LAX Runway Collision

This article is an abridged version of the article of the same name that appeared in Asia-Pacific Air Safety (Sept 1992)

On 1 February 1991 at 1807 hours pacific standard time, USAir flight 1493, a Boeing 737-300, collided with Skywest flight 5569, a Fairchld Metroliner, while the USAir aircraft was landing on runway 24 left at Los Angeles International Airport. The Metroliner was positioned on the same runway some 2200ft from the threshold at intersection 45, awaiting clearance for takeoff. Both aircraft were destroyed as a result of the collision. All 10 passengers and two crew members aboard the Metroliner and 20 passengers and two crew members aboard the Boeing were killed.

The story from the cockpit of USAir 1493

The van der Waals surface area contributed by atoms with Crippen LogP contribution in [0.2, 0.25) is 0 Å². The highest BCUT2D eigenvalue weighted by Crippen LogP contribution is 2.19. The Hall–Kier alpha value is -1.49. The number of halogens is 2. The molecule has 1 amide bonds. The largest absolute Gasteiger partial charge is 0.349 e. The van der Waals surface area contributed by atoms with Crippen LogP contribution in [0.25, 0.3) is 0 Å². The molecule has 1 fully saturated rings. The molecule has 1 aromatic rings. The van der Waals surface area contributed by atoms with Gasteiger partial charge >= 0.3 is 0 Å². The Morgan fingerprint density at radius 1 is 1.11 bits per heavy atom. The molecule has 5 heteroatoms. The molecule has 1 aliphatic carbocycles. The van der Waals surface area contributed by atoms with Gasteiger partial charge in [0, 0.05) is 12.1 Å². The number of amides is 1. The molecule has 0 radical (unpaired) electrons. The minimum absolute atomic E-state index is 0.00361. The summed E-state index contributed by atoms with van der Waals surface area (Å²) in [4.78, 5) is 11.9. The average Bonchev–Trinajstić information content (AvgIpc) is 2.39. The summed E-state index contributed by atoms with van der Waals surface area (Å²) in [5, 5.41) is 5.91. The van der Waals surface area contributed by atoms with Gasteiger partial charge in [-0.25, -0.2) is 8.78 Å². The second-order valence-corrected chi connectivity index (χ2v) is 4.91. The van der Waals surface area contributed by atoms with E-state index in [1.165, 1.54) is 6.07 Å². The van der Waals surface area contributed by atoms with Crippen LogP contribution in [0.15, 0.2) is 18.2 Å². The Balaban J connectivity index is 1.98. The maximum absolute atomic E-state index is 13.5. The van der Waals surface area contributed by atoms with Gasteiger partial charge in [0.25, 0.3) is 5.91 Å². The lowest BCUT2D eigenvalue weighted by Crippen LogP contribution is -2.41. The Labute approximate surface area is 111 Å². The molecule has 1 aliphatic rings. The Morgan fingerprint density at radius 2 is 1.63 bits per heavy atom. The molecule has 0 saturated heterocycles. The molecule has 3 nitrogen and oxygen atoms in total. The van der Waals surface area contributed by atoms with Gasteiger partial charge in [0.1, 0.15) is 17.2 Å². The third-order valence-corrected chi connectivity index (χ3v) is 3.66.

The first officer was flying the aproach to LAX. He saw an aircraft that appeared to be taxying towards him on taxiway Uniform. He looked down the runway, saw the runway lights but did not see an aircraft on the runway. As he lowered the nose of the aircraft onto the runway after landing, the first officer observed an aircraft on the runwat immediately in front of and below him. He said that the other aircraft had a position light and/or a red light on is tail. The landing lights of his aircraft were reflected off the propellers of the aircraft in front of him. The first offcier said that there was some application of braking before the collision but there was insufficient time for evasive action. He believed that the initial point of impact was directly on the nose of his aircraft and the tail of the unidentified aircraft. He said that the collision occurred simultaneous to his aircraft's nosewheel contacting the runway. The collision was marked by a flash of light followed by the nose of his aircraft dropping. There was an explosion and fire upon impact and the Metroliner became wedged between the left engine and the fuselage of the B-737.